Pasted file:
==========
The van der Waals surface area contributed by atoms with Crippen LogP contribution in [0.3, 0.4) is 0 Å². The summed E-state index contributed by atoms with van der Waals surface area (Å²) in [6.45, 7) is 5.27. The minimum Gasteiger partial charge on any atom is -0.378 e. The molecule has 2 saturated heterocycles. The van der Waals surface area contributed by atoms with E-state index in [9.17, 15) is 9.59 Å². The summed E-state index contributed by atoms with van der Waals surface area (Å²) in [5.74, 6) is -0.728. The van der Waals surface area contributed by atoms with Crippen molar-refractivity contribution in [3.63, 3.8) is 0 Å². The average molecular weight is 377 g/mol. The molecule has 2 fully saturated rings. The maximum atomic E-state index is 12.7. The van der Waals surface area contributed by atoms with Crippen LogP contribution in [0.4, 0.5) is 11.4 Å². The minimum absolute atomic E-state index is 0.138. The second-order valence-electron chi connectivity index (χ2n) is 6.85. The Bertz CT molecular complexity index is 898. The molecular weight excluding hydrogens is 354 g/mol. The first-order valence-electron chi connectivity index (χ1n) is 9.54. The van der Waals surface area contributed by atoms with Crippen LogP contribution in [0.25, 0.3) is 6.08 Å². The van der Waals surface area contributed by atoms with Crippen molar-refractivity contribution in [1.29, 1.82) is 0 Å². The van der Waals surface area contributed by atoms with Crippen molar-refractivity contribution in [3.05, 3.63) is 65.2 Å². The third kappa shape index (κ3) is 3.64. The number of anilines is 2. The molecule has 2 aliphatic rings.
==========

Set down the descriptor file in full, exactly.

The van der Waals surface area contributed by atoms with Crippen LogP contribution in [0.3, 0.4) is 0 Å². The summed E-state index contributed by atoms with van der Waals surface area (Å²) in [6.45, 7) is 5.27. The minimum Gasteiger partial charge on any atom is -0.378 e. The molecule has 2 saturated heterocycles. The van der Waals surface area contributed by atoms with E-state index in [9.17, 15) is 9.59 Å². The summed E-state index contributed by atoms with van der Waals surface area (Å²) in [5.74, 6) is -0.728. The van der Waals surface area contributed by atoms with Crippen molar-refractivity contribution in [3.63, 3.8) is 0 Å². The average molecular weight is 377 g/mol. The molecule has 2 fully saturated rings. The maximum atomic E-state index is 12.7. The van der Waals surface area contributed by atoms with Crippen LogP contribution in [0.4, 0.5) is 11.4 Å². The minimum absolute atomic E-state index is 0.138. The second-order valence-electron chi connectivity index (χ2n) is 6.85. The Bertz CT molecular complexity index is 898. The molecular weight excluding hydrogens is 354 g/mol. The first-order valence-electron chi connectivity index (χ1n) is 9.54. The van der Waals surface area contributed by atoms with Crippen LogP contribution in [0.25, 0.3) is 6.08 Å². The van der Waals surface area contributed by atoms with Crippen molar-refractivity contribution in [1.29, 1.82) is 0 Å². The van der Waals surface area contributed by atoms with Crippen molar-refractivity contribution in [3.05, 3.63) is 65.2 Å². The third kappa shape index (κ3) is 3.64. The number of anilines is 2. The molecule has 2 aliphatic rings.